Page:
Several studies have been carried out to establish the diagnostic role of TB in oral precancer and cancer diagnosis. They have recorded a varying sensitivity and specificity of 93.5-97.8% and 73.3-92.9%, respectively. [7],[13],[14],[15] The recorded sensitivity for oral dysplasia alone is comparatively less ranging from 42 to 87%. [14] Thus, most studies have shown high sensitivity but a low specificity. To decrease the number of false-positive results, Mashberg recommends that all irritating, inflammatory, and traumatic lesion should be allowed to heal and if not responding they should be reevaluated and stained after 10-14 days, and a positive stain should be considered as suspicious of carcinoma. [5],[10] Mashberg in his study, upon following this protocol showed reduction of false positives by 8.5%. [10] Discrepancies in the results may be due to the nature of the sample analyzed, study pattern of inflammatory/traumatic lesions, staining method employed, variation in interpretation of color of the stain, and lack of histological correlation. TB staining is highly sensitive and efficient in detecting in situ carcinoma and invasive carcinomas. [3],[4],[7],[8],[12],[14],[15] The carcinoma could be detected with a sensitivity of 100% even with the use of TB oral rinse. [9] However, few studies have shown high false negative values even with in situ carcinoma and invasive carcinomas. [4] The staining capability of premalignant lesions is variable and limited. [4],[7],[8],[9] Myers has demonstrated positive staining in malignant tumors other than epidermoid carcinoma such as melanoma, fibrosarcoma, and lymphosarcoma. However, all these tumors in the study had ulceration at one or the other part of the lesion. The author suggested that only lesions with ulceration take up the stain and not the once which are completely mucosal covered. [16] The stain can be taken up by some benign lesions as well and is mostly related to ulceration or erythema. [7],[16] When used along with chemiluminescent technique, it is reported to reduce the number of false positive biopsies without increasing the false negatives. [15]

Molecular studies on TB stained lesions have reported a link between carcinoma and loss of heterozygosity (LOH) at 3p, 17p, and multiple loci; while dysplasia resulted related to LOH at 9p, even if the only LOH at 3p and 17p were linked to TB uptake. [7],[14] The study by Zhang, et al., showed that the TB stains lesions with clinical features associated with risk, premalignant lesions with increased frequency of histologic progression and lesions with high-risk molecular patterns. The authors suggested that the TB staining predicts risk and outcome for oral premalignant lesions with minimal or no dysplasia. The study points to the need to reaccess TB stain not just with its association with histology, but also with molecular risk predictors and with outcome. [17] Invasive margins at the tumor front have been studied with TB, which was found to be effective; but it could not delineate positive resection margins due to carcinoma in situ or severe dysplasia. [2]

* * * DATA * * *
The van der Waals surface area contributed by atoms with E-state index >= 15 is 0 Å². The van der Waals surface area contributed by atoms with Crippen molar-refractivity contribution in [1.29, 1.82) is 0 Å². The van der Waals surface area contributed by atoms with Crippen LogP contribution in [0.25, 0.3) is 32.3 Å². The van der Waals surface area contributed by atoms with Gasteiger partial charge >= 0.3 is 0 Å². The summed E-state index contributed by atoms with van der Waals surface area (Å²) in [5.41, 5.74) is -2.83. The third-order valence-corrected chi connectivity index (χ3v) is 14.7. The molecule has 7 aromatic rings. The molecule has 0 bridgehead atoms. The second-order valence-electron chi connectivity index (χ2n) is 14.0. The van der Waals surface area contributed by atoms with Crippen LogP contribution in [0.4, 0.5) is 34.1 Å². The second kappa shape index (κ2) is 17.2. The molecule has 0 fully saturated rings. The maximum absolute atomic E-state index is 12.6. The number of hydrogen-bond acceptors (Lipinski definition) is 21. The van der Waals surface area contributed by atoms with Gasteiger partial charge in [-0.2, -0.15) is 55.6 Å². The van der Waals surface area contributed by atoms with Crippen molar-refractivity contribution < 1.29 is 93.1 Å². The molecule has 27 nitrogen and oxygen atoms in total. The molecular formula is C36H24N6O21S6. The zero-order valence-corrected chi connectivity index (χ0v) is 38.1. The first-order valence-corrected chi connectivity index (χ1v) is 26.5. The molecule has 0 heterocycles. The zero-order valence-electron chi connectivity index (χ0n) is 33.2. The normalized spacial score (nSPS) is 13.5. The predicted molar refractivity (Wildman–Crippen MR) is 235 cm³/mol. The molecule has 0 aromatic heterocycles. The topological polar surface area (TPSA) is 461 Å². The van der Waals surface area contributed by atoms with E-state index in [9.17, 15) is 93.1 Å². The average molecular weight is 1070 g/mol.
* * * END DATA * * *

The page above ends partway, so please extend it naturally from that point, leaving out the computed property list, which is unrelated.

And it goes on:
There is lack of agreement on the color perception of the stain. Few authors suggest to consider dark color alone as positive, while others consider pale blue stain as well. [4],[7],[10] Study by Epstein showed presence of molecular changes even in sites of pale blue staining. [14] With the existing data it can be said that the staining with TB is an adjunct but not a substitute for either judgment or biopsy. [8],[11],[16] It is very useful in the developing countries like India because of the cost effectiveness and easy technique.


Another dye that has been studied recently is MB. The technique of MB staining was originally described by Japanese investigators for improving the diagnosis of early gastric cancer. Its application has been reported recently in detecting some gastrointestinal abnormalities such as Barrett′s esophagus, gastric cancer, prostate cancer, and also bladder cancer. However, its application in detecting oral lesions by far is very limited. [18],[19],[20]